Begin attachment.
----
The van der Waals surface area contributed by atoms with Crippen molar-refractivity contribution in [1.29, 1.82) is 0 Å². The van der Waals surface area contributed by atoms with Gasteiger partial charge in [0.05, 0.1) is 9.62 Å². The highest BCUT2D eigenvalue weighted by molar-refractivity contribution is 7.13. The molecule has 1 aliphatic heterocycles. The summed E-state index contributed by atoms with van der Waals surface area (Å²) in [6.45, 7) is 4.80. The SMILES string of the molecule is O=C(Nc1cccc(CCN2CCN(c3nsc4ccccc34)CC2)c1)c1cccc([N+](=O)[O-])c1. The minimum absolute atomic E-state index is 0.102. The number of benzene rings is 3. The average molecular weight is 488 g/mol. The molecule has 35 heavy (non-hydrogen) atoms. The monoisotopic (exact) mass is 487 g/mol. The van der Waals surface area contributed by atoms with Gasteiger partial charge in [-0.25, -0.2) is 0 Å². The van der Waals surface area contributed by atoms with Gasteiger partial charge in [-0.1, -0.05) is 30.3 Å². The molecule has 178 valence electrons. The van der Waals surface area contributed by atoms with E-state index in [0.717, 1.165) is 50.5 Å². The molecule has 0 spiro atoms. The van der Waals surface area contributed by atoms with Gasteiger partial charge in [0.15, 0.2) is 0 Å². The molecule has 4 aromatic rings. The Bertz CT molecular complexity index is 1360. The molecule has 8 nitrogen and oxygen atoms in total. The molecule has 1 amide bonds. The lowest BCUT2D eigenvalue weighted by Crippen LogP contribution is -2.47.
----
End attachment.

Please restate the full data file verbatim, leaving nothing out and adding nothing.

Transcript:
The van der Waals surface area contributed by atoms with Crippen molar-refractivity contribution in [1.29, 1.82) is 0 Å². The van der Waals surface area contributed by atoms with Gasteiger partial charge in [0.05, 0.1) is 9.62 Å². The highest BCUT2D eigenvalue weighted by molar-refractivity contribution is 7.13. The molecule has 1 aliphatic heterocycles. The summed E-state index contributed by atoms with van der Waals surface area (Å²) in [6.45, 7) is 4.80. The SMILES string of the molecule is O=C(Nc1cccc(CCN2CCN(c3nsc4ccccc34)CC2)c1)c1cccc([N+](=O)[O-])c1. The minimum absolute atomic E-state index is 0.102. The number of benzene rings is 3. The average molecular weight is 488 g/mol. The molecule has 35 heavy (non-hydrogen) atoms. The monoisotopic (exact) mass is 487 g/mol. The van der Waals surface area contributed by atoms with Gasteiger partial charge in [-0.25, -0.2) is 0 Å². The van der Waals surface area contributed by atoms with Gasteiger partial charge in [-0.1, -0.05) is 30.3 Å². The molecule has 178 valence electrons. The van der Waals surface area contributed by atoms with E-state index in [0.717, 1.165) is 50.5 Å². The molecule has 0 spiro atoms. The van der Waals surface area contributed by atoms with Gasteiger partial charge in [0.15, 0.2) is 0 Å². The molecule has 4 aromatic rings. The Bertz CT molecular complexity index is 1360. The molecule has 8 nitrogen and oxygen atoms in total. The molecule has 1 amide bonds. The lowest BCUT2D eigenvalue weighted by Crippen LogP contribution is -2.47.